Friday Links

1. This month’s issue of The Atlantic could be a Friday Links of its own as it is heavy on science vs ignorance themes

Many fertility and age “facts” are based on outdated science and a fantastic defense of processed foods (against the likes Michael Pollan). The food article is “interesting throughout” and really highlights some of the quasi religious non-thinking in the modern “foodie” movement (which is less and less about food). The money quote is the McDonald’s guy describing their need to choose between making healthier or more wholesome foods.

2. If you missed it, read Derek Lowe’s takedown of some nutiness.

Some choice quotes:

This piece really is an education. Not about food, or about chemistry – on the contrary, reading it for those purposes will make you noticeably less intelligent than you were before, and consider that a fair warning. The educational part is in the “What a fool believes” category. Make no mistake: on the evidence of this article, its author is indeed a fool.

You cannot assume anything about the effects of a chemical compound based on whether it came from a lovely rainforest orchid or out of a crusty Erlenmeyer flask. The world is not set up that way.

In 2011, a study found that chicken meat with detectable levels of roxarsone [a feed additive] had 2.3 parts per billion (note the “b”) of inorganic arsenic, which is the kind that is truly toxic. […] But let’s get things on scale: it’s worth comparing these arsenic levels to those found in other foods. White rice, for example comes in at about 100 parts per billion of inorganic arsenic (and brown rice at 170 ppb). These, by the way, are all-natural arsenic levels, produced by the plant’s own uptake from the soil. […] If you’re having chicken and rice and you want to worry about arsenic, worry about the rice.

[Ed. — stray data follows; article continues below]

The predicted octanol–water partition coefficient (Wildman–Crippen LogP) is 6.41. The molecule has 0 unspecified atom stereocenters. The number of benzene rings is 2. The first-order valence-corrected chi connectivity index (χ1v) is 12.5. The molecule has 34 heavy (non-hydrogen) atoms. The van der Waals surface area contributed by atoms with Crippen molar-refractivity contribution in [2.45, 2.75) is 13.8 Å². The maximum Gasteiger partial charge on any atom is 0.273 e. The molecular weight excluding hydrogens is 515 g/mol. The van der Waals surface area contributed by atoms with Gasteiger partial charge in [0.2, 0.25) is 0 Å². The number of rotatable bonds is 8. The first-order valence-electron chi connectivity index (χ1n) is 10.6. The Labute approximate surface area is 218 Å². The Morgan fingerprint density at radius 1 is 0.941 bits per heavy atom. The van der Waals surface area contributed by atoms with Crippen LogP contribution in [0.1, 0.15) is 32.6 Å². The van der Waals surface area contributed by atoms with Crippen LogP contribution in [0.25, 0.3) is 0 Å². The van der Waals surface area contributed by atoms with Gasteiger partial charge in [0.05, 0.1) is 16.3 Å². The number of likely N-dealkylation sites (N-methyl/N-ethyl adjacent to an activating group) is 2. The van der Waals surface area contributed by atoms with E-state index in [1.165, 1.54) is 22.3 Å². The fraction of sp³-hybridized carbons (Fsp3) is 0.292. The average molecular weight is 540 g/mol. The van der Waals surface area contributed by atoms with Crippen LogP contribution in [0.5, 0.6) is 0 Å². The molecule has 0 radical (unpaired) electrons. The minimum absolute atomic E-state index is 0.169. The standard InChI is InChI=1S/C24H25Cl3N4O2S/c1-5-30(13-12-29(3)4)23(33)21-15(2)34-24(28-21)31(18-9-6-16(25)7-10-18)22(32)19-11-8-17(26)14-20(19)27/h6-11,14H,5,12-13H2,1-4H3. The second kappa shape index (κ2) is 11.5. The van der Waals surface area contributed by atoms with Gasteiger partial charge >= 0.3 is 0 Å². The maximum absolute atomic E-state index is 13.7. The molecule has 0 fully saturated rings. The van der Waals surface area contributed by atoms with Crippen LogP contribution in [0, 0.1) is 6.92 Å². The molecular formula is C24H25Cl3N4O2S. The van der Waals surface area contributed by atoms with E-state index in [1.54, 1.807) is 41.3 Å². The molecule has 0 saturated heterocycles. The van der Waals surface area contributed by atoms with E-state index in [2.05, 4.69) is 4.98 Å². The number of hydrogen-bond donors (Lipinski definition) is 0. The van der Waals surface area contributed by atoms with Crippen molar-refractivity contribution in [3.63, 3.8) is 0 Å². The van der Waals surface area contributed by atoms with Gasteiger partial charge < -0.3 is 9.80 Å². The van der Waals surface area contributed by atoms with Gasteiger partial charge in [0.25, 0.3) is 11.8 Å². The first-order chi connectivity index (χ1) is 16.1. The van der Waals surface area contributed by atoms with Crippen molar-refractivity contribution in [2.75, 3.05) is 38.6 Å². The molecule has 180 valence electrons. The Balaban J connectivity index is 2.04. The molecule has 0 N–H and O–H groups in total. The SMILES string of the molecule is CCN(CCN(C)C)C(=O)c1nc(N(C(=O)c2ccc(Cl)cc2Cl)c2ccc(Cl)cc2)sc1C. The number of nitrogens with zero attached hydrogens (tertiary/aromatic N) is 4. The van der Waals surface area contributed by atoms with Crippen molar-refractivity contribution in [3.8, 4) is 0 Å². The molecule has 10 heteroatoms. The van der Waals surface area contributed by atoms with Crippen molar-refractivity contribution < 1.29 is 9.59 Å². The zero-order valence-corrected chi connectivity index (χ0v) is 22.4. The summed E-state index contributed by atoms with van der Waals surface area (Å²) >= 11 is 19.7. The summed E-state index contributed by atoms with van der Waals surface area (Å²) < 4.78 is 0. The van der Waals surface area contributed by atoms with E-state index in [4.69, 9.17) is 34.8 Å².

We know that vitalism is not true since 1828. We need to start teaching it to children in schools.

3. If you had a debilitating disease for which there are two possible treatments, A and B. Neither A nor B works miraculously, but they do help. In fact, they are about equal in effectiveness. A costs one hundredth of B.

Which do you pick?

Which do you think should be covered by the taxpayer?

What if the disease is depression, A are anti-depressants, and B is psychotherapy? We should recognize that neither psychotherapy nor meidcation have the efficacy that we would like to obtain from them in treating depression


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